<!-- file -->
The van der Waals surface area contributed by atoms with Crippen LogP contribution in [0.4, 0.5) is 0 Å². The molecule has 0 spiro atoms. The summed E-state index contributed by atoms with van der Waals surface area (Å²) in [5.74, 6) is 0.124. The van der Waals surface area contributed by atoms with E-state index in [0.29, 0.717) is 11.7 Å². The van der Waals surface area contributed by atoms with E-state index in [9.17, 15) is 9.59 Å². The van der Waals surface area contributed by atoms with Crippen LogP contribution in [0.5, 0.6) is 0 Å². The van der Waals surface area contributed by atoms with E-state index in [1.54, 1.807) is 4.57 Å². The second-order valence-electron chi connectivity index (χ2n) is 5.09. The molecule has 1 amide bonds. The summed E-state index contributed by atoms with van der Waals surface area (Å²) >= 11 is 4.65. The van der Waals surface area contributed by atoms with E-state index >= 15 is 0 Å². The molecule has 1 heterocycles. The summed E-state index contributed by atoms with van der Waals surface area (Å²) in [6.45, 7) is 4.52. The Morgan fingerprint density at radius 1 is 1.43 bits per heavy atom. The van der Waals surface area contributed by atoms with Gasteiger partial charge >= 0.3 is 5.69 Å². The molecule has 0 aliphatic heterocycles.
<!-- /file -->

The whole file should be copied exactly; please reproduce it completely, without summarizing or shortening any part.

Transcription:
The van der Waals surface area contributed by atoms with Crippen LogP contribution in [0.4, 0.5) is 0 Å². The molecule has 0 spiro atoms. The summed E-state index contributed by atoms with van der Waals surface area (Å²) in [5.74, 6) is 0.124. The van der Waals surface area contributed by atoms with E-state index in [0.29, 0.717) is 11.7 Å². The van der Waals surface area contributed by atoms with E-state index in [9.17, 15) is 9.59 Å². The van der Waals surface area contributed by atoms with Crippen LogP contribution in [0.5, 0.6) is 0 Å². The van der Waals surface area contributed by atoms with E-state index in [1.54, 1.807) is 4.57 Å². The second-order valence-electron chi connectivity index (χ2n) is 5.09. The molecule has 1 amide bonds. The summed E-state index contributed by atoms with van der Waals surface area (Å²) >= 11 is 4.65. The van der Waals surface area contributed by atoms with E-state index >= 15 is 0 Å². The molecule has 1 heterocycles. The summed E-state index contributed by atoms with van der Waals surface area (Å²) in [6.45, 7) is 4.52. The Morgan fingerprint density at radius 1 is 1.43 bits per heavy atom. The van der Waals surface area contributed by atoms with Gasteiger partial charge >= 0.3 is 5.69 Å². The molecule has 0 aliphatic heterocycles.